» Contact Us
» Advertise With Us
» Newspaper Ads
Whitesnake founder gets back to his Purple roots
David Coverdale hasn't been this excited about Deep Purple music since -- well, when he was in Deep Purple some 40 years ago.
Coverdale's latest release with Whitesnake, the band he's led since 1978, is "The Purple Album," a set of new recordings of songs he recorded with Deep Purple during his three-album tenure with the iconic hard rock group from 1973-76. It was inspired by the 2012 death of Purple keyboardist and founding member Jon Lord, but Coverdale is quick to note that the 13 tracks -- including "Burn," "Mistreated," "Stormbringer" and "Sail Away," re-subtitled "Elegy For Jon" -- are more than mere copies of the original versions, especially since the are no keyboards on the album.
"It's not just me digging into the past," Coverdale, 63, explains by phone from his management office in California. "I specifically focused on the Whitesnake twin guitar attack. I'm the least nostalgic person on the planet, I think, so I wanted to make this new and fresh and contemporize it a bit, if you'd like.
"The House of Purple is still absolutely secure, mind you," adds Coverdale, whose first U.S. concert ever was with Deep Purple during 1974. It's still those songs, without a doubt, but we've kind of Snaked it up and given them a fresh coat of paint on these songs they're familiar with, moved the furniture around a little bit, if you like. But it's all done with genuine love and respect for that music -- which is, after all, my music, too."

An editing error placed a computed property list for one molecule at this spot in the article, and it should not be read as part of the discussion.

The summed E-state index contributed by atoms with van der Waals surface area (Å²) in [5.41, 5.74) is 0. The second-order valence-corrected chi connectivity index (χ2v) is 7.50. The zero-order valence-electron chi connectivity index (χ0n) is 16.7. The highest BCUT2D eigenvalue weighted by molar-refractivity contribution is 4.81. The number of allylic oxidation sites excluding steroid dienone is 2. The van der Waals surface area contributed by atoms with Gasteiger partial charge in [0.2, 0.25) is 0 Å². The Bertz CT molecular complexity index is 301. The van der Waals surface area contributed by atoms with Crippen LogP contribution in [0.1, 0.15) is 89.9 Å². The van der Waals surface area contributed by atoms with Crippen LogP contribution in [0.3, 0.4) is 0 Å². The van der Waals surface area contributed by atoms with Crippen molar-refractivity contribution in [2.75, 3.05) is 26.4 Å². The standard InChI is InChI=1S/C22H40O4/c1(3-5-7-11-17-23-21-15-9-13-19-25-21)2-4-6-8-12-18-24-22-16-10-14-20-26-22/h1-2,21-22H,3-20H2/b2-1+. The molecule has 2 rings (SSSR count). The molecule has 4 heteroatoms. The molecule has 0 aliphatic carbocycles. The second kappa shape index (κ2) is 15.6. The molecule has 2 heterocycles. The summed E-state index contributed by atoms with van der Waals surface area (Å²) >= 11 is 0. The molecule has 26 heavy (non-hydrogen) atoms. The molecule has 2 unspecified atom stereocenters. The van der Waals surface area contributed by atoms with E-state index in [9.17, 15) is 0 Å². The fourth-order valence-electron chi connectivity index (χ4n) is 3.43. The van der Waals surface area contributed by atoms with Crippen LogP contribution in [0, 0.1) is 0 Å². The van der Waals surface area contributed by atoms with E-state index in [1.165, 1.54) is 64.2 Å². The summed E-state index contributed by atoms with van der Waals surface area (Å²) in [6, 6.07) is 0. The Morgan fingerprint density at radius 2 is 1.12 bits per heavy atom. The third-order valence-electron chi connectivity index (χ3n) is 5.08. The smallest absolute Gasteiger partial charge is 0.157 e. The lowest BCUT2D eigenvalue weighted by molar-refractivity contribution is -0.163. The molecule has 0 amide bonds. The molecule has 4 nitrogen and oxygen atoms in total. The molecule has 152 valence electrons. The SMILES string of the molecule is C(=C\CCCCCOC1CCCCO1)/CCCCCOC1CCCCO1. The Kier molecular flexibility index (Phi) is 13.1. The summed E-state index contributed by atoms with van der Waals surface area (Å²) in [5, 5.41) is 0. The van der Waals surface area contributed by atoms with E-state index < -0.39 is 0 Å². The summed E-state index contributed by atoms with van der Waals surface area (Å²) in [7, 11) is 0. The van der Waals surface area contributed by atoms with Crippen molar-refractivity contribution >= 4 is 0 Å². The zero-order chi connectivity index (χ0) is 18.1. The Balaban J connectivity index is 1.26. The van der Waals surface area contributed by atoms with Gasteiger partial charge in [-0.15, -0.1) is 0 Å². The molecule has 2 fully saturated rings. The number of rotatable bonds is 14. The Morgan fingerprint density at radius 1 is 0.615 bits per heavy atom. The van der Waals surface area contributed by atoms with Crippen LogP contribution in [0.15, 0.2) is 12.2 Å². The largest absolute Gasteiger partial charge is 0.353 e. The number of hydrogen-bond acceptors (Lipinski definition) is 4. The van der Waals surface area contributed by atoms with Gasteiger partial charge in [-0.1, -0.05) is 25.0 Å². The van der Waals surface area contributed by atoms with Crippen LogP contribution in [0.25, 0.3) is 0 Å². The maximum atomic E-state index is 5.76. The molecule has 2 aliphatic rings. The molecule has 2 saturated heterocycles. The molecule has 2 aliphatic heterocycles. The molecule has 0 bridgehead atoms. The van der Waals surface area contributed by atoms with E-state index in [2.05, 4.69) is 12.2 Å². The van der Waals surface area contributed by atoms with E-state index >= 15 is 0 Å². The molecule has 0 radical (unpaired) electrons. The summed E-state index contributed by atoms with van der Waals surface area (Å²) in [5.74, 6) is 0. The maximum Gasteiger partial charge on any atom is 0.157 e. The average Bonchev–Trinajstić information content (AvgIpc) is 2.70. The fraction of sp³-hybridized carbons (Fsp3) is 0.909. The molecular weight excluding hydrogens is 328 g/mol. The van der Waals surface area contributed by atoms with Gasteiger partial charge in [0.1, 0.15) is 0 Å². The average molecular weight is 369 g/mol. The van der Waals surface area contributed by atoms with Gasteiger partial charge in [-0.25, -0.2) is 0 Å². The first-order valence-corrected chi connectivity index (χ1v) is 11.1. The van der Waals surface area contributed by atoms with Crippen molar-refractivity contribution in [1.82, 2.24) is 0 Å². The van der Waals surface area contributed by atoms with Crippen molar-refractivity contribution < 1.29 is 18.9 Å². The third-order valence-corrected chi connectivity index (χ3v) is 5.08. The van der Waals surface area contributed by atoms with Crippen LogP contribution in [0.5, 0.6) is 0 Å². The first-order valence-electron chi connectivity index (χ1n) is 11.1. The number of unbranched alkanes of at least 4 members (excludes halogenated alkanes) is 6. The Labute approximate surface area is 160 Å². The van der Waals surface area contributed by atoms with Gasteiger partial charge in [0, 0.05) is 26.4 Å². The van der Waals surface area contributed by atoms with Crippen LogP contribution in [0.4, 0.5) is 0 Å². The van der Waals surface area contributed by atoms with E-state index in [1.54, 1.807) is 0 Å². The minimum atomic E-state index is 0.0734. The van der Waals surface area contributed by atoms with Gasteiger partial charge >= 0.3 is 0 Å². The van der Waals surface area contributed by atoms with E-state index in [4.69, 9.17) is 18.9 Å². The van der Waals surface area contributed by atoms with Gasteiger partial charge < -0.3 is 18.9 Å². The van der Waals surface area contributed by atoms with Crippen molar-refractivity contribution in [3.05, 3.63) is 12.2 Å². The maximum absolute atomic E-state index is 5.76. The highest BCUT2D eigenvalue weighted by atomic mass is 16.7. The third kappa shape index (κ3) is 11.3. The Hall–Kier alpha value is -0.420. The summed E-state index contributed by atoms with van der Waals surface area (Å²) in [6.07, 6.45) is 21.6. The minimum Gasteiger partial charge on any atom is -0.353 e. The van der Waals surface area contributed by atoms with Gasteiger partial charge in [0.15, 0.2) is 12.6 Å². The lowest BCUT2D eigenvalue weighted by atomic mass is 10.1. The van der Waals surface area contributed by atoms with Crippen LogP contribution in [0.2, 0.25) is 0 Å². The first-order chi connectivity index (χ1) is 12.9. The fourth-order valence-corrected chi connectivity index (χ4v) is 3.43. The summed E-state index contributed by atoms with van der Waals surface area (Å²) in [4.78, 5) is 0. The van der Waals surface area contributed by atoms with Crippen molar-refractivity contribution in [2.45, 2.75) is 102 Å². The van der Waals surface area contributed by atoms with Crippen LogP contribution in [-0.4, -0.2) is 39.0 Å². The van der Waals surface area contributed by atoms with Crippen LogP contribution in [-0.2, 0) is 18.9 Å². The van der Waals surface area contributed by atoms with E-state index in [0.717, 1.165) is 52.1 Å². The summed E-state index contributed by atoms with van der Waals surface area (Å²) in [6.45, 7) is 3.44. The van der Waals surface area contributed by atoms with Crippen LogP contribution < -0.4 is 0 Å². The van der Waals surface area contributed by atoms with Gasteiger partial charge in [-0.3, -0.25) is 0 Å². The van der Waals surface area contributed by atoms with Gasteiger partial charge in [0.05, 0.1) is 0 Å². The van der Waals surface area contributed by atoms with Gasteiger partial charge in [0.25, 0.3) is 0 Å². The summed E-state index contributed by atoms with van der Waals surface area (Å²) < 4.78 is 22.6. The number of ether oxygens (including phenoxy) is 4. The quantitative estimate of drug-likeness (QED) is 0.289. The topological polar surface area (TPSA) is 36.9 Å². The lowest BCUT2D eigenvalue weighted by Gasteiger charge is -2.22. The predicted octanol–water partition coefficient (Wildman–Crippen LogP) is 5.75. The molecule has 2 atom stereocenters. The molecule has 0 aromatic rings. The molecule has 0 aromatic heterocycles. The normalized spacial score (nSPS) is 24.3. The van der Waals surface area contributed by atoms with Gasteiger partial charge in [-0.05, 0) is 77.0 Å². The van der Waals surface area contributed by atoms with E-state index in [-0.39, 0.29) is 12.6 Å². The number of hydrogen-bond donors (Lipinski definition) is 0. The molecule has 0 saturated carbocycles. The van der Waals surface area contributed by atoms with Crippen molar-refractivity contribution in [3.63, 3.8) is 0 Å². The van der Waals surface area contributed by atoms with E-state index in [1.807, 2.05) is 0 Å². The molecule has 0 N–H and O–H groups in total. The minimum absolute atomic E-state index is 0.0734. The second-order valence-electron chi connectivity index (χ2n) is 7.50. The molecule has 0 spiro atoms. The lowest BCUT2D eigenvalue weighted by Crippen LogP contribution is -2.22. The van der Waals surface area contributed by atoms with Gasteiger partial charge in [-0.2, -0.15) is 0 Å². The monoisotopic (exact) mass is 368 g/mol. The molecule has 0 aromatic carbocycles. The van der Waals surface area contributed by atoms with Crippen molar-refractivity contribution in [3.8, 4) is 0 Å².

"The Purple Album" was also born out of a near-miss reunion between Coverdale and Purple guitarist Ritchie Blackmore. After exchanging condolences over Lord's death, the two spoke in depth about working together again but weren't able to align their schedules. "I was having dinner with my wife and I said, `It`s such a pity. I did all this work,` and it was her who suggested, `Why don`t you do it as a Whitesnake project?`" Coverdale recalls.
"The interesting things is it feels like completion for me. It feels like I`ve come full circle, going out the way I came in. And it feels good."
Coverdale isn't planning to retire any time soon, however. He still has more music he wants to make with Whitesnake, including an "unplugged greatest hits" album that will allow him to dial things down just a little.
"That's something I want to do, where I can tell my stories and maybe go into more intimate venues, up close and personal stuff, which is really hard for me to do when I'm in the rock 'n' roll mode," Coverdale explains. "Usually I'm just zoned in on, 'Omigod, I've got two hours to kick ass!' And I'm not getting any younger, you know, so going (acoustic) might be a way to keep the music alive and the band going in a manner that seems more appropriate. you know?
Whitesnake and The Answer
8 p.m. Friday, July 3.
Freedom Hill Amphitheatre, 14900 Metropolitan Parkway, Sterling Heights.
Tickets are $29.50-$75 pavilion, $19.50 lawn.
Call (586) 268-5100 or visit www.freedomhill.net.
Send your thoughts and comments to